It's spring. No, it's fast approaching summer--the schools will soon be out (and the tulips too). But I still haven't caught up all on stuff that I left undone at Christmas, saying I'll finish after Mum's gone home. Soon I'll be seeing my Mum again, so perhaps a few days of catchup can be excused--that's my excuse for being away from the internet anyway.
But away from reading? From books? No way... I tidy a box; I clear out the corner of a room; then I read to celebrate--it's less fattening than chocolate.This week's reading includes:
Young adult fiction: I am not Esther, by Fleur Beale. I loved this book. Fourteen-year-old Kirby is sent to live with relatives in an old religious community, and called Esther. The author nicely avoids condemning anyone while showing how Kirby struggles to retain her identity and regain her freedom. A well-balanced book to enjoy with a three-star balanced cup of coffee.
Next comes Judgement Day by Wanda L Dyson, a mystery thriller that delves into society's morals, family relationships, romance, ethics and faith, as cable news host Suzanne Kidwell finds herself on the receiving end of the sort of shoddy reporting that's fueled her TV ratings success. Enjoy a bright, lively two-star coffee with this one.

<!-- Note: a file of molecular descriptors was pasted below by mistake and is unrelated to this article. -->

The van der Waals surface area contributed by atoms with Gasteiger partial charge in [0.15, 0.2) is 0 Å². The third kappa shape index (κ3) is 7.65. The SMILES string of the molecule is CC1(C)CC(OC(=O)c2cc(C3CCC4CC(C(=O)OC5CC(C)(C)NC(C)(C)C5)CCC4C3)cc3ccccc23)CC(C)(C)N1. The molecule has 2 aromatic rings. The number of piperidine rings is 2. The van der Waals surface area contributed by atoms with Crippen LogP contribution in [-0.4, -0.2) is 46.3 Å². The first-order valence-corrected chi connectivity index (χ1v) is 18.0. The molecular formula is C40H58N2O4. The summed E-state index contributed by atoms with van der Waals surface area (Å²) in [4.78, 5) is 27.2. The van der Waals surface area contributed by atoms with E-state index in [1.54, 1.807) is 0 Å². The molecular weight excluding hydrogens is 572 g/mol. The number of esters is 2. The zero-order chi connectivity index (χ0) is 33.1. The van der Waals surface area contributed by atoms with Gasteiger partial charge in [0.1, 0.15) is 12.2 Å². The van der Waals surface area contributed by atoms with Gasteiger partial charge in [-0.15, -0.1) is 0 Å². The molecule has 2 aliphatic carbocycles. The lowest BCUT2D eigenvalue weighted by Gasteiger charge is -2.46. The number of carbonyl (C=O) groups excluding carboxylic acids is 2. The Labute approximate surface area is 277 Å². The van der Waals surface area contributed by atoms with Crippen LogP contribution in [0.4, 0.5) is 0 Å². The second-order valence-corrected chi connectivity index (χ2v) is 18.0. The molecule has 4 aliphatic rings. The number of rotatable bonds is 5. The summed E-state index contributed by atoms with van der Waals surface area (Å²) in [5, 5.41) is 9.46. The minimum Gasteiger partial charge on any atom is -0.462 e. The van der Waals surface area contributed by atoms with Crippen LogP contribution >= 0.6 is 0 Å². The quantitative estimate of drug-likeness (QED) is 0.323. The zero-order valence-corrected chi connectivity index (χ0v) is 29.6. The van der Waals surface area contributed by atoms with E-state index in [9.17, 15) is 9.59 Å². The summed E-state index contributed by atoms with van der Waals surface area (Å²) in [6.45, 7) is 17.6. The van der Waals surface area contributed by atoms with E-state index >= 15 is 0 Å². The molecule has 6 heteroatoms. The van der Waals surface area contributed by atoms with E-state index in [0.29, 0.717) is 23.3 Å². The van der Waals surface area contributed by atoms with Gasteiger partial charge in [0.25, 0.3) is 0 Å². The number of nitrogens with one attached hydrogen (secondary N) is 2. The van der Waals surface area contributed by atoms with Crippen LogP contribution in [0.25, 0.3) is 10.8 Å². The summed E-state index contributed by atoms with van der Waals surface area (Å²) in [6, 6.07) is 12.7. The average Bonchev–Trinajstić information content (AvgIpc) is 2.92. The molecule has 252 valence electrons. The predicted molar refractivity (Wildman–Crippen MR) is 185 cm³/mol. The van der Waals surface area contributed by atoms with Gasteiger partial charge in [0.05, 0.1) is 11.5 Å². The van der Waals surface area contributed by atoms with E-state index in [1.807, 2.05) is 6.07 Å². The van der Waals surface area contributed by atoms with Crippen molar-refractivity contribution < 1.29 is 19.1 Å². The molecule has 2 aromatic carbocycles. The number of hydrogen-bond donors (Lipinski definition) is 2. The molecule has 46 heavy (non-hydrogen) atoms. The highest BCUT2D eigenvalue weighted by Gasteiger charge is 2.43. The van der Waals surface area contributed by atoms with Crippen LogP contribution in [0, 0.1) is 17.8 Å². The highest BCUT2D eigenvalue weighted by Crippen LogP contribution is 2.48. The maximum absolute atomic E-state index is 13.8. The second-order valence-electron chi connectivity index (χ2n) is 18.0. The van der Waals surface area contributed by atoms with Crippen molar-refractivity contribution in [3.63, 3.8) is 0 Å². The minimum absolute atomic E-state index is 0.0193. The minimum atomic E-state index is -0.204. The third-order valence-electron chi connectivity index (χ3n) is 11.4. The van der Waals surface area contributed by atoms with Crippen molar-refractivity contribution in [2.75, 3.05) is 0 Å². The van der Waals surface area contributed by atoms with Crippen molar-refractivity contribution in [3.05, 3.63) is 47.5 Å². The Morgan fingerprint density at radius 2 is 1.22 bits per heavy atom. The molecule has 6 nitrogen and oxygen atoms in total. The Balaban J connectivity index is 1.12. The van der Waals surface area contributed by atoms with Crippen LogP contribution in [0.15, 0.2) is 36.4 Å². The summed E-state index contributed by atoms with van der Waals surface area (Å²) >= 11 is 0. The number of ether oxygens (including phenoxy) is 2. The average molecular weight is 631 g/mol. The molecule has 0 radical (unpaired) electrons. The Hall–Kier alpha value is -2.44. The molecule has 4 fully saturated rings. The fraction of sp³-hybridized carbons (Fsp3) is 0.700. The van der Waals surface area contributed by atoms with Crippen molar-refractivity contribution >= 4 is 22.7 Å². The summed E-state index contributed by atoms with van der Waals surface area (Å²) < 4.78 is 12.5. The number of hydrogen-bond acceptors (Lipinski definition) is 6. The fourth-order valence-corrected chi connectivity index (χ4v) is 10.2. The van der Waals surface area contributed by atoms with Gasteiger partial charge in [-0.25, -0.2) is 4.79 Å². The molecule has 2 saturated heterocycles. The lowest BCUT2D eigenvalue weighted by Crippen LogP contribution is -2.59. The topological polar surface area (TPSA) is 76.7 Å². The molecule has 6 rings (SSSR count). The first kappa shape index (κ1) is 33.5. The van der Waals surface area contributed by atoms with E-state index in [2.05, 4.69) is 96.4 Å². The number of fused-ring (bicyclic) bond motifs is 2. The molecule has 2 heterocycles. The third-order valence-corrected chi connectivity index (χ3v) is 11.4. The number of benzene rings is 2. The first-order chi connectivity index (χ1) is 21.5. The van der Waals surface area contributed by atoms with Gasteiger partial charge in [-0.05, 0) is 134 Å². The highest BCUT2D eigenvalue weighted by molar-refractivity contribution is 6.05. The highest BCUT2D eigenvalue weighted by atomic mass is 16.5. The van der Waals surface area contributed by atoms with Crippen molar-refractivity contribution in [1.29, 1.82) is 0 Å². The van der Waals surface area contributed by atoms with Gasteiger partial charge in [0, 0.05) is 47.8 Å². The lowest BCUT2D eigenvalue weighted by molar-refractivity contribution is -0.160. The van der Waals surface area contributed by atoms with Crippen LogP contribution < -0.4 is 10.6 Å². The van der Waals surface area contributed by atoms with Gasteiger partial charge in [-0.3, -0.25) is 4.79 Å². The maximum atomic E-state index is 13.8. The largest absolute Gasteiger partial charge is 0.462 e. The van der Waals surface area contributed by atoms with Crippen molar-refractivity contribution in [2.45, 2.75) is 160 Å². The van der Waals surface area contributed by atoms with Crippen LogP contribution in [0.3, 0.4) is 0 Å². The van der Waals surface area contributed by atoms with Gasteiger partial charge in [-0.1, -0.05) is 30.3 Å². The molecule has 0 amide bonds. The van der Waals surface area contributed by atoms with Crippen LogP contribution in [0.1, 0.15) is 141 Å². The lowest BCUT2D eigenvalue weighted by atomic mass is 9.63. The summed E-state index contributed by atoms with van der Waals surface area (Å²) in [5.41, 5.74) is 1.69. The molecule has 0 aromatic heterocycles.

Jean Henry Mead's Murder on the Interstate is another mystery, half-cozy, half thriller, with well-drawn characters and crisp dialog, zany car-chases and a curious mix of humor and serious fears. Bright and lively, a two-star coffee would go down well with this one too. And, I'll be welcoming the author to my blog in just a few short weeks, so don't forget to come back and read her post on May 23rd.
Finally there's Doctor Confidential by Richard Sheff MD. With my oldest son just finishing his internship year and about to enter residency, this is one I had to read, and though Dr Sheff trained a generation ago, the story of his experiences still reads as immediately relevant and intriguingly up-to-date. With the quick dialog, rapid decisions and lingering struggles to sleep, wake up, have a life, etc, that we see in TV doctor programs, with clear explanations of medicine and the human body in the footnotes, and with some intriguing questions about technology and human understanding, this was a really fascinating read, best enjoyed with the flavors of a 4-star, elegant, complex cup of coffee.
Just click on the links for my reviews on gather, and don't forget to come back May 23rd for Jean Henry Mead's guest post. Meanwhile, I'll get back to all that tidying and catching up.